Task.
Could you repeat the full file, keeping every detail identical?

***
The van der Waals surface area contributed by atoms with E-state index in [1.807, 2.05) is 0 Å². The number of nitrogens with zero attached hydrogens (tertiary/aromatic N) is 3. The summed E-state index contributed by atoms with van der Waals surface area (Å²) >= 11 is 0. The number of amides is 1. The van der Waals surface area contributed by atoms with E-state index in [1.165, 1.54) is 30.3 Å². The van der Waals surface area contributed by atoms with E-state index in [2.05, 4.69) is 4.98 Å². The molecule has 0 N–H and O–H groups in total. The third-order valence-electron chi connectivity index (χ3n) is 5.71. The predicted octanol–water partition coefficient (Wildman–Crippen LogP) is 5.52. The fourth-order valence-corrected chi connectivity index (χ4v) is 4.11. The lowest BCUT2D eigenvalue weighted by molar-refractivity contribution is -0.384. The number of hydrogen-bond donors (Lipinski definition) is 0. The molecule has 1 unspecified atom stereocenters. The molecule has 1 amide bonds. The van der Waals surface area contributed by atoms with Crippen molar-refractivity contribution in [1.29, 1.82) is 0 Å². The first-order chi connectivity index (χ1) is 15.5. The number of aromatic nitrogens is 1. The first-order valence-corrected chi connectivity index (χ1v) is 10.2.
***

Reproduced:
The van der Waals surface area contributed by atoms with E-state index in [1.807, 2.05) is 0 Å². The number of nitrogens with zero attached hydrogens (tertiary/aromatic N) is 3. The summed E-state index contributed by atoms with van der Waals surface area (Å²) >= 11 is 0. The number of amides is 1. The van der Waals surface area contributed by atoms with E-state index in [1.165, 1.54) is 30.3 Å². The van der Waals surface area contributed by atoms with E-state index in [2.05, 4.69) is 4.98 Å². The molecule has 0 N–H and O–H groups in total. The third-order valence-electron chi connectivity index (χ3n) is 5.71. The predicted octanol–water partition coefficient (Wildman–Crippen LogP) is 5.52. The fourth-order valence-corrected chi connectivity index (χ4v) is 4.11. The lowest BCUT2D eigenvalue weighted by molar-refractivity contribution is -0.384. The number of hydrogen-bond donors (Lipinski definition) is 0. The molecule has 1 unspecified atom stereocenters. The molecule has 1 amide bonds. The van der Waals surface area contributed by atoms with Crippen molar-refractivity contribution in [1.29, 1.82) is 0 Å². The first-order chi connectivity index (χ1) is 15.5. The number of aromatic nitrogens is 1. The first-order valence-corrected chi connectivity index (χ1v) is 10.2.